Gareth Southgate is attempting to bring a sense of accountability and responsibility to England's players - an approach Ryan Bertrand has called a "breath of fresh air".
Tired of the Three Lions floundering on the biggest stage, the former defender is trying to shake things up away from the field as well as on it.
Southgate wants more players to shoulder the burden of responsibility and express themselves more freely, whether that be in a match or a meeting.
Asked what he is giving his players, Southgate said: "I don't think it is about power. You have to be comfortable enough as a coach to be challenged.
"We prepare a team but the most difficult thing to do is to step over the white line and play. You have to make decisions on the field.
"We might talk through set-plays and then the opposition do something different and players have got to react to that in an instant.
"You want players who are good at making decisions and if they make the wrong decisions on the pitch, then our job is to help them see how they might have done it differently and try to improve, not to kill them for making mistakes.
"But that is the sort of environment I like to create.
"Mistakes will happen in games of football - I made millions of them - but it is what you learn from those mistakes. You're a better player for going through that."
Southgate's desire to have players taking a bigger role in decision-making was welcomed by Bertrand.
No stone is left unturned tactically, the Southampton left-back says, and the coaching staff encourage players to express themselves, bringing more responsibility to the group.
They have already discussed the three-man defence and three-pronged attack that looked so promising in England's harsh 1-0 midweek loss in Germany, with Southgate looking to give a framework but avoid overloading players.
The benefits of such a tweak in approach were explained by England rugby coach Eddie Jones when he spent Friday with the group.
"I think we're creating a new culture, an open culture that is focused on being the best that we can be," Bertrand said.
"I think that comes down to working had and that was one of Eddie's main points. How to sustain it? You just have to work harder.
"As a group, we very much want to achieve things for the whole country and we all have the ability, so there's no reason for us not to.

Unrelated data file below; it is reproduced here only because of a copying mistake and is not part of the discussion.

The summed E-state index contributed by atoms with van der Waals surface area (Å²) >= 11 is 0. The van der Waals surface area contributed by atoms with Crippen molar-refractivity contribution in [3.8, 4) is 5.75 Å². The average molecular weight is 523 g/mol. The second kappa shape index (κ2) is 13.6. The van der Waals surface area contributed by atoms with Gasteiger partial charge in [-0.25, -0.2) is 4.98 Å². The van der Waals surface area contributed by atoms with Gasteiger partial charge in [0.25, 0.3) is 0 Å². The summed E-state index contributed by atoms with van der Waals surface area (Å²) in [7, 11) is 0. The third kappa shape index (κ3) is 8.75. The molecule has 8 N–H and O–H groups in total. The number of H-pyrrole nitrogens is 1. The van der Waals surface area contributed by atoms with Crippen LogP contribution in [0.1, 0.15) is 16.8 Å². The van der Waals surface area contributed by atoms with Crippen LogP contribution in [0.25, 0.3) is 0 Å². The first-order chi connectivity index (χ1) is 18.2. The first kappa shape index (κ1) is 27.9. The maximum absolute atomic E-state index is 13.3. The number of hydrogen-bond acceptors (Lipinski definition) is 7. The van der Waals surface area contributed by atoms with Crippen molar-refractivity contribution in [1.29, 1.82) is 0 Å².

"We're more than focused on creating a great culture. That's why it was fantastic that Gareth invited everyone, not just those who had been called up (to Monday's meeting).
"For the longevity of the team going forward, we're going to need all these players, so it's important we all buy into it and come together."
England coach Jones won his first 18 matches in charge of his adopted country, equalling the All Blacks' world record streak, and claiming back-to-back Six Nations titles after a four-year drought.
The Australian was blunt at times during his day with his footballing counterparts but Bertand called him a "massive inspiration".
"In the end, it's the players that lead," the England full-back added.
"It is the players who need to be looking after one another, making sure the expectations are constantly met.
"You have to breed that culture, it has to be 24/7. You can't just have off days and on days. It has to be constant.
"That was very much the impression we got from the rugby guys, one of their main psychologies that has driven them to achieve the success that they have had."
While drive is important, so too is a feeling of comfort - something extended to the way Southgate is addressed, with Bertrand and many of his team-mates referring to him as Gareth rather than 'boss' or 'gaffer'.
"As long as they keep it clean, I don't care what they call me," Southgate said, smiling. "I think it is outdated to be 'boss'.
"Maybe some people might view it as a sign of respect, but you can call somebody 'boss' with zero respect and you can call somebody by their name with more respect.
"To me, it makes no difference, really. It's a slightly archaic thing that we have in our game.
"In football it's engrained and we just do it, but actually why do we do that?"